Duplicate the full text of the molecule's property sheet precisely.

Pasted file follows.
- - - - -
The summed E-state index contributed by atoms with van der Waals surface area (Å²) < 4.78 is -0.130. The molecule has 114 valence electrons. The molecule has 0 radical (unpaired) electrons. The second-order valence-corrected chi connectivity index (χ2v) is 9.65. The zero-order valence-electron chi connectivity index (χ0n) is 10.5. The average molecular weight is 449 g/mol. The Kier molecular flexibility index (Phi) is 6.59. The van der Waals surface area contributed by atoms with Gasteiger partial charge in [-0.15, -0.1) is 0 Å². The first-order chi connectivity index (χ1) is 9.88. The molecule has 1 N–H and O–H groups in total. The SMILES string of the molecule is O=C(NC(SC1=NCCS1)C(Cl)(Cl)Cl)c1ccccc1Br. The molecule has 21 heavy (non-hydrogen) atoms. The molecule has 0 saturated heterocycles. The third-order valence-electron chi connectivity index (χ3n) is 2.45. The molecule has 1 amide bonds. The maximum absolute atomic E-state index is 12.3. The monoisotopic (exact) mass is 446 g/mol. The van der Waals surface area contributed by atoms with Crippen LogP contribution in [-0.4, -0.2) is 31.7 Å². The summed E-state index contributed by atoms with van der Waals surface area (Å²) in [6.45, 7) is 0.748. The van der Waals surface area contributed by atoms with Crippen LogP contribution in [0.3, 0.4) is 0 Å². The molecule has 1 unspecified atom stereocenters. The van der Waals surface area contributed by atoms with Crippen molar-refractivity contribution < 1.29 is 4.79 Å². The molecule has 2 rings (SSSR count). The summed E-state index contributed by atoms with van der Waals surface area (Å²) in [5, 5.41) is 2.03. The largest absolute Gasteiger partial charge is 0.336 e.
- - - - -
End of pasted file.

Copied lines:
The summed E-state index contributed by atoms with van der Waals surface area (Å²) < 4.78 is -0.130. The molecule has 114 valence electrons. The molecule has 0 radical (unpaired) electrons. The second-order valence-corrected chi connectivity index (χ2v) is 9.65. The zero-order valence-electron chi connectivity index (χ0n) is 10.5. The average molecular weight is 449 g/mol. The Kier molecular flexibility index (Phi) is 6.59. The van der Waals surface area contributed by atoms with Gasteiger partial charge in [-0.15, -0.1) is 0 Å². The first-order chi connectivity index (χ1) is 9.88. The molecule has 1 N–H and O–H groups in total. The SMILES string of the molecule is O=C(NC(SC1=NCCS1)C(Cl)(Cl)Cl)c1ccccc1Br. The molecule has 21 heavy (non-hydrogen) atoms. The molecule has 0 saturated heterocycles. The third-order valence-electron chi connectivity index (χ3n) is 2.45. The molecule has 1 amide bonds. The maximum absolute atomic E-state index is 12.3. The monoisotopic (exact) mass is 446 g/mol. The van der Waals surface area contributed by atoms with Crippen LogP contribution in [-0.4, -0.2) is 31.7 Å². The summed E-state index contributed by atoms with van der Waals surface area (Å²) in [6.45, 7) is 0.748. The van der Waals surface area contributed by atoms with Crippen LogP contribution in [0.3, 0.4) is 0 Å². The molecule has 1 unspecified atom stereocenters. The van der Waals surface area contributed by atoms with Crippen molar-refractivity contribution < 1.29 is 4.79 Å². The molecule has 2 rings (SSSR count). The summed E-state index contributed by atoms with van der Waals surface area (Å²) in [5, 5.41) is 2.03. The largest absolute Gasteiger partial charge is 0.336 e.